Session Type: ACR Poster Session A
Session Time: 9:00AM-11:00AM
Background/Purpose: It is valuable to predict the effectiveness of biologics in the patients with rheumatoid arthritis (RA) to avoid unnecessary side effects and to save medical resource. Few studies have addressed which patients’ baseline characteristics can predict clinical response in Japanese population. The aim of this study was to determine risk factors for abatacept treatment failure in Japanese population.
Methods: Retrospective cohort study was conducted in tertiary referral hospital in Tokyo, Japan. Consecutive 32 patients who had been treated with abatacept between October 2010 and May 2015 were included. We excluded the patients with abatacept treatment for less than 24 weeks. 32 patients were divided into two groups in terms of clinical responsiveness at 24 weeks using disease activity score 28 C-reactive protein (DAS28-CRP). DAS28-CRP more than 2.1 was defined as treatment failure. Candidate variables were age, gender, disease duration, DAS28-CRP, bone erosion, concomitant use of methotrexate (MTX), previous biologics, comorbidities such as other connective tissue diseases (CTDs) and/or interstitial pneumonia (IP), smoking, alcohol consumption, family history of CTDs, laboratory values including rheumatoid factor (RF), anti-cyclic citrullinated peptide (anti-CCP) antibodies, and antinuclear antibodies (ANA). RF > 45 IU/ml was defined as highly elevated RF. We performed bivariate analyses and logistic regression analysis.
Mean age (SD) of 32 patients was 64.8 years-old (12.5). 27 (84%) were female. 18 (56%) patients had treatment failure. The median (range) of disease duration was 1783 days (127 to 14379). In bivariate analyses, non-responder were more likely to be female (71.4% vs 94.4%, P value=0.14), have more tender joints (TJ) (median (range) 4 (1 to 13) vs 6.5 (1 to 13), P=value 0.17), and high titer RF (35.7% vs 83.3% P=value 0.01). For clinical response by abatacept, crude odds ratio of age, female gender, number of TJ, highly elevated RF, DAS28-CRP and CCP positivity was 1.05 (95% CI 0.99 to 1.12, P value=0.14), 6.8 (95% CI 0.86 to 143.31, P value=0.07), 1.19 (95% CI 0.96 to 1.53, P value=0.12), 10.5 (95% CI 1.85 to 88.66, P value=0.007), 1.5(95% CI 0.73 to 3.40, P value=0.28), 0.78(95% CI 0.13 to 3.99, P value=0.77) respectively.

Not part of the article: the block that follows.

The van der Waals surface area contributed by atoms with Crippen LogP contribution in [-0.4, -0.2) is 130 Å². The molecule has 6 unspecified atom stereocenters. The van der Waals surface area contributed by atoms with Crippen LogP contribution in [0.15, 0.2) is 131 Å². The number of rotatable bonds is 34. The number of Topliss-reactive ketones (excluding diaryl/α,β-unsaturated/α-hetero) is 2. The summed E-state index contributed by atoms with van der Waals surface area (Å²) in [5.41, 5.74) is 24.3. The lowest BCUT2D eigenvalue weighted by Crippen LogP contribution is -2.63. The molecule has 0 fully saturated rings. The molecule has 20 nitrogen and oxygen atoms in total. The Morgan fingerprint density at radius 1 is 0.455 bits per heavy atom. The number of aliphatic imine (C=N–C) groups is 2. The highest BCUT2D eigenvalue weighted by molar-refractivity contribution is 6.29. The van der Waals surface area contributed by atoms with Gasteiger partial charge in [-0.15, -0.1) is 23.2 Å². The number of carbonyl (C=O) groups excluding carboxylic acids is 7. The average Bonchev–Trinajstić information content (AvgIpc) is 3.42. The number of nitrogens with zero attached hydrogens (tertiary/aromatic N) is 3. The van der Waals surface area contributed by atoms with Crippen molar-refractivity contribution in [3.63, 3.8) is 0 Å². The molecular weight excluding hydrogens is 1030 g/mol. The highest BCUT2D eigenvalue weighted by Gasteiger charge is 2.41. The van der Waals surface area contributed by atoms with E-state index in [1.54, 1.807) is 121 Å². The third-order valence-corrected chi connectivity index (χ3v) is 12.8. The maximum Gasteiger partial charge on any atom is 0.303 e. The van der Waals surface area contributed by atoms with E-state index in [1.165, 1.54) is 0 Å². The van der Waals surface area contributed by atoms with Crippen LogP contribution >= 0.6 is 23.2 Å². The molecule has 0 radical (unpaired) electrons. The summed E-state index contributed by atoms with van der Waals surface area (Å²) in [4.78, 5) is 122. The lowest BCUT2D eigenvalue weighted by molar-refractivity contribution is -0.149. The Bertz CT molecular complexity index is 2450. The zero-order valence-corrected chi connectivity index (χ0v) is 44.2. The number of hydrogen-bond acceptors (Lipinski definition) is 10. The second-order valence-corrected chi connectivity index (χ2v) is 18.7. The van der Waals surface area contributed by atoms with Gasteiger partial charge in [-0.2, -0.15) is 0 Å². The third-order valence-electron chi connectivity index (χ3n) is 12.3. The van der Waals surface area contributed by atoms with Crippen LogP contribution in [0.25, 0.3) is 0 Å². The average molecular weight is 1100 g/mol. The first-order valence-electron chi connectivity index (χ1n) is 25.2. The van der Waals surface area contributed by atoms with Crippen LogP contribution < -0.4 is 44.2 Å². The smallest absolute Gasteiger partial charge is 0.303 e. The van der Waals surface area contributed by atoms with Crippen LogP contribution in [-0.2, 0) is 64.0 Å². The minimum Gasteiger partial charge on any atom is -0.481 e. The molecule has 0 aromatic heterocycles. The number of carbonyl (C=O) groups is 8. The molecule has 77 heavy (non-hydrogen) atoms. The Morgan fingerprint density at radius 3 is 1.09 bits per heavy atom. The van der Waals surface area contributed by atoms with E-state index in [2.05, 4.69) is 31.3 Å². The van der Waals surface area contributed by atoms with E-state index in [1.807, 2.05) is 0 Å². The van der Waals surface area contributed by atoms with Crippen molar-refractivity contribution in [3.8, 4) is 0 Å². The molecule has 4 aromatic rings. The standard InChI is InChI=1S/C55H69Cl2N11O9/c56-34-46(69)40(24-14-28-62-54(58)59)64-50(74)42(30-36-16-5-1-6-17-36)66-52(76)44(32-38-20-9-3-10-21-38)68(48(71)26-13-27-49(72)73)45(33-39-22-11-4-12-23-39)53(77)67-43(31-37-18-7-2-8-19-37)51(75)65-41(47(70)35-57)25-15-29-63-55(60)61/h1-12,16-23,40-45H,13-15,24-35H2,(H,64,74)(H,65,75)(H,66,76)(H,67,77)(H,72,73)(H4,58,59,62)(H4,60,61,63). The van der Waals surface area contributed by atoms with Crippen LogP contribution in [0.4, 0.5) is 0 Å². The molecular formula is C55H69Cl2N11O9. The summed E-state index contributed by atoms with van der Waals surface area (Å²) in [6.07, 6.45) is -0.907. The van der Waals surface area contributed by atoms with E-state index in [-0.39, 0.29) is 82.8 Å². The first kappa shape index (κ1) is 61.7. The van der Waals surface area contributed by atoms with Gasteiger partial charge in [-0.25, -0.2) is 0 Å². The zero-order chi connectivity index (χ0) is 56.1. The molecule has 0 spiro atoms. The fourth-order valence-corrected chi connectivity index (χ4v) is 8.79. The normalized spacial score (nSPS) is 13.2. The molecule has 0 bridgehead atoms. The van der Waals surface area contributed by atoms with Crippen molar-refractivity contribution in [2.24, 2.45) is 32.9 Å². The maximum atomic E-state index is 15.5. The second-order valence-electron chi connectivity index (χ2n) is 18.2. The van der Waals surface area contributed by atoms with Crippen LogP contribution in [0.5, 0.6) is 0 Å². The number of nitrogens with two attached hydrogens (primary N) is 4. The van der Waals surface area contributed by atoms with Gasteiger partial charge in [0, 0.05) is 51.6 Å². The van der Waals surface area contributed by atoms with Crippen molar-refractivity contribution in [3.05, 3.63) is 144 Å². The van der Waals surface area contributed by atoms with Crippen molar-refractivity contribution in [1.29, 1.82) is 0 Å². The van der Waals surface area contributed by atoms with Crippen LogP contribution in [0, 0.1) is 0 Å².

In multivariate analysis, adjusted odds ratio of age, female gender, number of TJ, highly elevated RF, DAS28-CRP and CCP positivity was 1.13 (95% CI 1.00 to 1.36, P value=0.05), 18.63 (95% CI 0.45 to 4042.6, P value=0.13), 1.71 (95% CI 0.97 to 4.09, P value=0.06), 14.49 (95% CI 0.98 to 622.01, P value=0.05), 3.09 (95% CI 0.32 to 59.00 P value=0.34), respectively.
Conclusion: In contrast to previous studies, highly elevated RF is a marginally significant risk factor for abatacept treatment failure in Japanese RA patients.
To cite this abstract in AMA style:Kaneshita S, Min C, Fumio O, Suda M, Rokutanda R, Shimizu H, Tsuda T, kishimoto M, Yamaguchi KI, Okada M. Highly Elevated Rheumatoid Factor Is a Risk Factor for Abatacept Treatment Failure in Japanese Patients with Rheumatoid Arthritis [abstract]. Arthritis Rheumatol. 2015; 67 (suppl 10). https://acrabstracts.org/abstract/highly-elevated-rheumatoid-factor-is-a-risk-factor-for-abatacept-treatment-failure-in-japanese-patients-with-rheumatoid-arthritis/. Accessed November 28, 2020.
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